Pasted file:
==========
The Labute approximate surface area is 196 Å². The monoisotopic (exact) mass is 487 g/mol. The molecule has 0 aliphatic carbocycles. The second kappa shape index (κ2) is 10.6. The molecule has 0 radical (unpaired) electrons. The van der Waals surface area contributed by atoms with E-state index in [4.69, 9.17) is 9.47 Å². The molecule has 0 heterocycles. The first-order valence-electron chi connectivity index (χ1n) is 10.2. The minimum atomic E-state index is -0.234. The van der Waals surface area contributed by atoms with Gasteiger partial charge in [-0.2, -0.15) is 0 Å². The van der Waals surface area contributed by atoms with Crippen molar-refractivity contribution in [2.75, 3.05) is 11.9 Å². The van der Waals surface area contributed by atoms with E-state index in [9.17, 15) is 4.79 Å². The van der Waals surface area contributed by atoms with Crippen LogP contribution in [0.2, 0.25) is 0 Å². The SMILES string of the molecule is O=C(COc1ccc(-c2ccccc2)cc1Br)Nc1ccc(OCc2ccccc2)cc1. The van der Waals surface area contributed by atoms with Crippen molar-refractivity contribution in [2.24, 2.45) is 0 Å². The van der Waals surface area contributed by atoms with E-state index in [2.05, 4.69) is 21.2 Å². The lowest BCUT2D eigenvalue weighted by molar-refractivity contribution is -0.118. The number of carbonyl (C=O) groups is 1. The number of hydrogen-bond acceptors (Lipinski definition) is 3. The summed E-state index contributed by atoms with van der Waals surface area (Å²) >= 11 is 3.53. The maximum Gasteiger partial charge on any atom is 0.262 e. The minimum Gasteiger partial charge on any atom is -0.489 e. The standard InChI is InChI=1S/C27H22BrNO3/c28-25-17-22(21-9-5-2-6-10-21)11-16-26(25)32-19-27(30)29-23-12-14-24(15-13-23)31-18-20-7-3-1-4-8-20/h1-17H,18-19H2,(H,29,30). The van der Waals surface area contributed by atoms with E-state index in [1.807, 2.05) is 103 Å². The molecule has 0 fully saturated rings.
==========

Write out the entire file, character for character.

The Labute approximate surface area is 196 Å². The monoisotopic (exact) mass is 487 g/mol. The molecule has 0 aliphatic carbocycles. The second kappa shape index (κ2) is 10.6. The molecule has 0 radical (unpaired) electrons. The van der Waals surface area contributed by atoms with E-state index in [4.69, 9.17) is 9.47 Å². The molecule has 0 heterocycles. The first-order valence-electron chi connectivity index (χ1n) is 10.2. The minimum atomic E-state index is -0.234. The van der Waals surface area contributed by atoms with Gasteiger partial charge in [-0.2, -0.15) is 0 Å². The van der Waals surface area contributed by atoms with Crippen molar-refractivity contribution in [2.75, 3.05) is 11.9 Å². The van der Waals surface area contributed by atoms with E-state index in [9.17, 15) is 4.79 Å². The van der Waals surface area contributed by atoms with Crippen LogP contribution in [0.2, 0.25) is 0 Å². The SMILES string of the molecule is O=C(COc1ccc(-c2ccccc2)cc1Br)Nc1ccc(OCc2ccccc2)cc1. The van der Waals surface area contributed by atoms with Crippen molar-refractivity contribution in [2.24, 2.45) is 0 Å². The van der Waals surface area contributed by atoms with E-state index in [2.05, 4.69) is 21.2 Å². The lowest BCUT2D eigenvalue weighted by molar-refractivity contribution is -0.118. The number of carbonyl (C=O) groups is 1. The number of hydrogen-bond acceptors (Lipinski definition) is 3. The summed E-state index contributed by atoms with van der Waals surface area (Å²) >= 11 is 3.53. The maximum Gasteiger partial charge on any atom is 0.262 e. The minimum Gasteiger partial charge on any atom is -0.489 e. The standard InChI is InChI=1S/C27H22BrNO3/c28-25-17-22(21-9-5-2-6-10-21)11-16-26(25)32-19-27(30)29-23-12-14-24(15-13-23)31-18-20-7-3-1-4-8-20/h1-17H,18-19H2,(H,29,30). The van der Waals surface area contributed by atoms with E-state index in [1.807, 2.05) is 103 Å². The molecule has 0 fully saturated rings.